Five types of political poem

(Here, by way of a last post from New Boots and Pantisocracies (yes, we know that most likely means we’ll be posting something else in a minute or a month if probably not a millennium), we are gathering by the great river of political discourse Christy Ducker’s five types of political poem. And yes, there are probably many more types, but now as when we began, we thought it might at least stimulate discussion. Do join in below in the comments.

The poems are listed in a combination of links and extracts – though the Armitage you’ll have to hunt down yourselves – hopefully you haven’t read them all before, and even so, might enjoy revisiting some of them. Over to Christy.)

Type 1: The declamatory

Here, the personal and the political come together in one voice. Speaking out is itself an act of defiance against orthodoxy: these are poems which insist on the first person, and assert the agency of language by way of a refrain. Tonally, these poems conflate the mercurial with the autonomous.

Examples might include Maya Angelou’s ‘Still I Rise‘.

Another might be Langston Hughes’s ‘I, Too‘.

A third example is ‘The Language of the Brag‘ by Sharon Olds.

2. The Subtle

Resisting false resolution, these poems juxtapose the global and the personal. Threat and disaster are shown slant. Here, the power of language lies in its capacity to reflect on our social realm, to test and to quest: the tone is provisional and tentative; there are fractures of form or nervy enjambements; images of distance and connection coexist uneasily.

As an example, here’s an extract from John Burnside’s ‘History’:


– with the news in my mind, and the muffled dread

of what may come –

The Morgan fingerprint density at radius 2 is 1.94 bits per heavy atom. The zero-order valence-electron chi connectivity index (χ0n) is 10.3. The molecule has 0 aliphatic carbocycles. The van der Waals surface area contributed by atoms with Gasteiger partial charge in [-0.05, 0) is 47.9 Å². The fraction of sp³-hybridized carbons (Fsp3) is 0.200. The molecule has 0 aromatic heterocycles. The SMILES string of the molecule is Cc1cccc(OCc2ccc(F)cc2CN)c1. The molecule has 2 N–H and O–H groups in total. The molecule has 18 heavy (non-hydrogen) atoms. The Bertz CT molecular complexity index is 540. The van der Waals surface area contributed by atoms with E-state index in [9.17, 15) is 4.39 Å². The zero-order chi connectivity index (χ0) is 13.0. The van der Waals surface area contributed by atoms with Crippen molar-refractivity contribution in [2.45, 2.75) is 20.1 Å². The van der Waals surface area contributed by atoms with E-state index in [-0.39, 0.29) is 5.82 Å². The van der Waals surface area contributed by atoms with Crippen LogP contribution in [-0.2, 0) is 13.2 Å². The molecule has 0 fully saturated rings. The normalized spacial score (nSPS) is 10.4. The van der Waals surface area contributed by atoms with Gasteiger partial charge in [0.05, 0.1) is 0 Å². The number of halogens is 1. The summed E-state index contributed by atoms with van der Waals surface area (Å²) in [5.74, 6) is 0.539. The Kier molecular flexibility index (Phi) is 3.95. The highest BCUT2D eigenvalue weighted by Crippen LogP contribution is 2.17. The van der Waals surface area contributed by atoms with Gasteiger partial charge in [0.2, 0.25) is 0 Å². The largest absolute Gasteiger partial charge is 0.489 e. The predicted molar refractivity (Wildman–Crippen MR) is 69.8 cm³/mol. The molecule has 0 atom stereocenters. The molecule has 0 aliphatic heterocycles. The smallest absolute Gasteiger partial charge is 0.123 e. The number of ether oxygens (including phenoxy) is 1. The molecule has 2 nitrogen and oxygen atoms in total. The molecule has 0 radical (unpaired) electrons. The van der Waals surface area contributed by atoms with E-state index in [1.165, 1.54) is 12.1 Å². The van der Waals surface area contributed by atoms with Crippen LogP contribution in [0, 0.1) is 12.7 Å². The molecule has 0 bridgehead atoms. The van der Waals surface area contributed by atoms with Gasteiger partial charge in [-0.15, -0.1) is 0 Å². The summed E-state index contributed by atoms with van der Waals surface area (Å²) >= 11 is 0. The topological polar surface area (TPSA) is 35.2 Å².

I knelt down in the sand

with Lucas

gathering shells

and pebbles

finding evidence of life in all this


snail shells; shreds of razorfish;

smudges of weed and flesh on tideworn stone…

Another instance might be Frances Leviston’s ‘Bishop in Louisiana‘.

3. The Vernacular

Here, everyday language is used to democratize the public realm. Supple and demotic, voice in these poems moves as swiftly as political events. Social issues are approached with a lightness of touch, in recognition that everything (including language) is subject to change.

One example well worth seeking out is Holly McNish’s ‘Snotty Noses’ – another, more easily accessible online, is the same poet’s equally touching and trenchant short film poem, ‘Embarrassed‘.

There’s also James Robertson’s sharp piece in Scots, ‘Manifesto for MSPs‘.

4. The Metaphorical

These are poems of attempted reconciliation. Using extended metaphor, they try to reassemble what has been scattered by political events. Elements kept separate in everyday life meld, with the effect of attempted healing. A wry tone undercuts this and signals that loss can never be fully repaired.

Examples include ‘My father’s books’, by Choman Hardi.

Another example, available online in Google Books, is Simon Armitage’s ‘Meanwhile, somewhere in the state of Colorado’.

5. The Act of Witness

This is poetry as evidence. In bald language, these poems record what injustice and tyranny do to humans. The voice is testamentary, the imagery stark, the necessary obligation is clear: to keep traumatic memory alive, and the reader vigilant.

A key example of this final category would be Claudia Rankine’s ‘Citizen’:

Others would include ‘Postcard 4’ by Miklos Radnóti, quoted here in its entirety

I fell next to him. His body rolled over.

It was tight as a string before it snaps.

Shot in the back of the head—“This is how

you’ll end. Just lie quietly,” I said to myself.

Patience flowers into death now.

“Der springt noch auf,” I heard above me.

Dark filthy blood was drying on my ear.


October 31, 1944

This is reproduced from Clouded Sky, a collection of Radnóti’s work translated by Steven Polgar, Stephen Berg, and S. J. Marks ( New York: Harper & Row, 1972), accessed here.

Finally, there is the famous ‘Instead of a preface’ from ‘Requiem’ by Anna Akhmatova:

“In the awful years of Yezhovian horror, I spent seventeen months standing in line in front of various prisons in Leningrad. One day someone “recognized “me. Then a woman with blue lips, who was standing behind me, and who, of course, had never heard my name, came out of the stupor which typified all of us, and whispered into my ear (everyone there spoke only in whispers):

“Can you describe this?

And I said, “I can.”

Then something like a fleeting smile passed over what once had been her face.”

April 1, 1957

(This version by Frederick R. Andresen can be accessed here.)